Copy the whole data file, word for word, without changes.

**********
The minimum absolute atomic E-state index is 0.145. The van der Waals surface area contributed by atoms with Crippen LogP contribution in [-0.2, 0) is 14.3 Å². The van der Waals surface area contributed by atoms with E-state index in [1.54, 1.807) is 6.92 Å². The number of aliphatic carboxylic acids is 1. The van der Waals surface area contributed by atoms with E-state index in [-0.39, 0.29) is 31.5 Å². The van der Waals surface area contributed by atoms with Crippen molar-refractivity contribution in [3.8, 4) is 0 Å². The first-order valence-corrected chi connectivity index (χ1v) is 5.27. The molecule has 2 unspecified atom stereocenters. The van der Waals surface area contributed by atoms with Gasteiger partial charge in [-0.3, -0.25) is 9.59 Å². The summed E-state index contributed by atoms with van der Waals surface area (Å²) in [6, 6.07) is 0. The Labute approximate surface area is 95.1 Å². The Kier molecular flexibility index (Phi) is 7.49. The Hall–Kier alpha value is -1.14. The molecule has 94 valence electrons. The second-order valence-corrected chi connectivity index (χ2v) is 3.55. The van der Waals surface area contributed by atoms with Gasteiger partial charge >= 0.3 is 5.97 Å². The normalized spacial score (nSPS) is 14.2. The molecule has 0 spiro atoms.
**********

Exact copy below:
The minimum absolute atomic E-state index is 0.145. The van der Waals surface area contributed by atoms with Crippen LogP contribution in [-0.2, 0) is 14.3 Å². The van der Waals surface area contributed by atoms with E-state index in [1.54, 1.807) is 6.92 Å². The number of aliphatic carboxylic acids is 1. The van der Waals surface area contributed by atoms with E-state index in [-0.39, 0.29) is 31.5 Å². The van der Waals surface area contributed by atoms with Crippen molar-refractivity contribution in [3.8, 4) is 0 Å². The first-order valence-corrected chi connectivity index (χ1v) is 5.27. The molecule has 2 unspecified atom stereocenters. The van der Waals surface area contributed by atoms with Gasteiger partial charge in [-0.3, -0.25) is 9.59 Å². The summed E-state index contributed by atoms with van der Waals surface area (Å²) in [6, 6.07) is 0. The Labute approximate surface area is 95.1 Å². The Kier molecular flexibility index (Phi) is 7.49. The Hall–Kier alpha value is -1.14. The molecule has 94 valence electrons. The second-order valence-corrected chi connectivity index (χ2v) is 3.55. The van der Waals surface area contributed by atoms with Gasteiger partial charge >= 0.3 is 5.97 Å². The normalized spacial score (nSPS) is 14.2. The molecule has 0 spiro atoms.